Yes, the Patent Trial and Appeal Board (“PTAB”) may allow live testimony in an inter partes review (“IPR”).  No, this does not entirely alter IPRs.  Last week the PTAB stood their ground in a request to rehear their decision to allow live testimony.  This post briefly addresses both the request for rehearing and the original order.  The original order shows why oral testimony was inevitable and why it will only happen in rare cases.

The rehearing was granted in part, but the judges held their ground in allowing live testimony.  In K-40 v. Escort, Inc., the judges found good cause for hearing the inventor, Mr. Orr.  The PTAB was not persuaded by the argument that the petitioner had no further questions for the inventor.  Nor was the PTAB persuaded when K-40 said the judges failed to consider the video record.  In fact, the judges pointed to their original opinion to show where they considered the video record.  The special circumstances in the original opinion show why the judges found good cause.

The original order shows why K-40 is a special case.  The judges looked to the Trial Practice Guide and saw that the Board provided for live witnesses when needed.  See Office Trial Practice Guide, 77 Fed. Reg. 48756, 48768 (Aug. 14, 2012).  The patent judges then took the guidelines and listed some factors for when testimony might be needed.  First, the Trial Practice Guide shows that live testimony might be necessary when a case turned on a witness’s credibility. 48762.  Here, the outcome of the IPR may turn on Mr. Orr’s testimony because  he is a fact witness trying to antedate the prior art.  Second, the patent judges addressed Mr. Orr’s status as a fact witness.  An expert’s credibility rests in their methods, not their candor.  Mr. Orr, however, is not an expert in this case. His candor might be a critical issue.  The judges stated that this does not create a “de facto” rule to allow live testimony.  K-40 Electronics, LLC v Escort, Inc., IPR2013-00203, slip op. 2 (PTAB Paper 34 (May 21, 2014)).  Instead they reasoned that, “live testimony will be necessary only in limited circumstances…on a case-by-case basis.”  Id. at 3.  The Board saw “no possibility that…live testimony will become the norm rather than the exception.”  Id.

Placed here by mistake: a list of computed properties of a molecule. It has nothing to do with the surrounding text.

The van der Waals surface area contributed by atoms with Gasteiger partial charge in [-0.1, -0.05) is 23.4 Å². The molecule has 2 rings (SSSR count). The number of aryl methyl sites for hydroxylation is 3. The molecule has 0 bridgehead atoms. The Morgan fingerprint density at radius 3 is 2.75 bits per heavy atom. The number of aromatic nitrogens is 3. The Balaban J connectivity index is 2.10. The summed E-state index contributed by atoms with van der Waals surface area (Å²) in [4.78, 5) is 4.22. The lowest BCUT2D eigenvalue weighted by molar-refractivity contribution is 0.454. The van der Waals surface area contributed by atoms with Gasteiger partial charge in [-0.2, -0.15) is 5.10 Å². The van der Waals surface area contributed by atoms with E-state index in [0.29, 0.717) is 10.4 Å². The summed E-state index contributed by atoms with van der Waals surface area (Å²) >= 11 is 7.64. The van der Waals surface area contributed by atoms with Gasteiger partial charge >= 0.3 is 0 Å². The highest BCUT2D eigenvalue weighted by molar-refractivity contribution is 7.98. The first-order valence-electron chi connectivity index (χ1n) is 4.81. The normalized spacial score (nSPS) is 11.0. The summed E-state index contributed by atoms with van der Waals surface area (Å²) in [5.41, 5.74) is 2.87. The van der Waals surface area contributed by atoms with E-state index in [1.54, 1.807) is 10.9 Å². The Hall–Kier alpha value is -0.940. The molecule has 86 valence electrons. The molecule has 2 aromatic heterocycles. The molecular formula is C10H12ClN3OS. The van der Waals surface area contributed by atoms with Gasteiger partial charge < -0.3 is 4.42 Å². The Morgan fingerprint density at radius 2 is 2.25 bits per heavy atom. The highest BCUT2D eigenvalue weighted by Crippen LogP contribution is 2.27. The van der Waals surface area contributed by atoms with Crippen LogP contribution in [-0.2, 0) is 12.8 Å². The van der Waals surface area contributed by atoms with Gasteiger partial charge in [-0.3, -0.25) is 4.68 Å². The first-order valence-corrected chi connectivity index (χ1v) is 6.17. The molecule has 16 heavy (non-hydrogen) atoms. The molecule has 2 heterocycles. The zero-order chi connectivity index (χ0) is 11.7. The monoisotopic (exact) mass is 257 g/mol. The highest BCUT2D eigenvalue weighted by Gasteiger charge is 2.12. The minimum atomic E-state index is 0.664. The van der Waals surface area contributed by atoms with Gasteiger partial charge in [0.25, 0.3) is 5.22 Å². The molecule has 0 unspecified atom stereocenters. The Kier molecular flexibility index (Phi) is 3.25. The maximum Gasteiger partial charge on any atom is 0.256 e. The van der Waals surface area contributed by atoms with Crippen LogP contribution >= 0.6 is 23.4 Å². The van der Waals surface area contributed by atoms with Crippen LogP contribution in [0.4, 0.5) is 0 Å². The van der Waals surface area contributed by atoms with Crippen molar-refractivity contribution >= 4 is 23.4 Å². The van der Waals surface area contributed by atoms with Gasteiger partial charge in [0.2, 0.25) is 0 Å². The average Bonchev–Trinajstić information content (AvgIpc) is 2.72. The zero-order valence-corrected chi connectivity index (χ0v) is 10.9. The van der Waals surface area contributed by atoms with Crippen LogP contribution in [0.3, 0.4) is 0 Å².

Live testimony was bound to happen.  The Board provided for live testimony in the Trial Practice Guide.  It was intended to happen in rare circumstances when the judges needed to see the witness in person.  That is what happened in this case.  While the full effects will play out over time, this decision should not open the floodgates for live testimony.  Live testimony will most likely occur in rare cases when the patent’s validity hinges on a fact witness.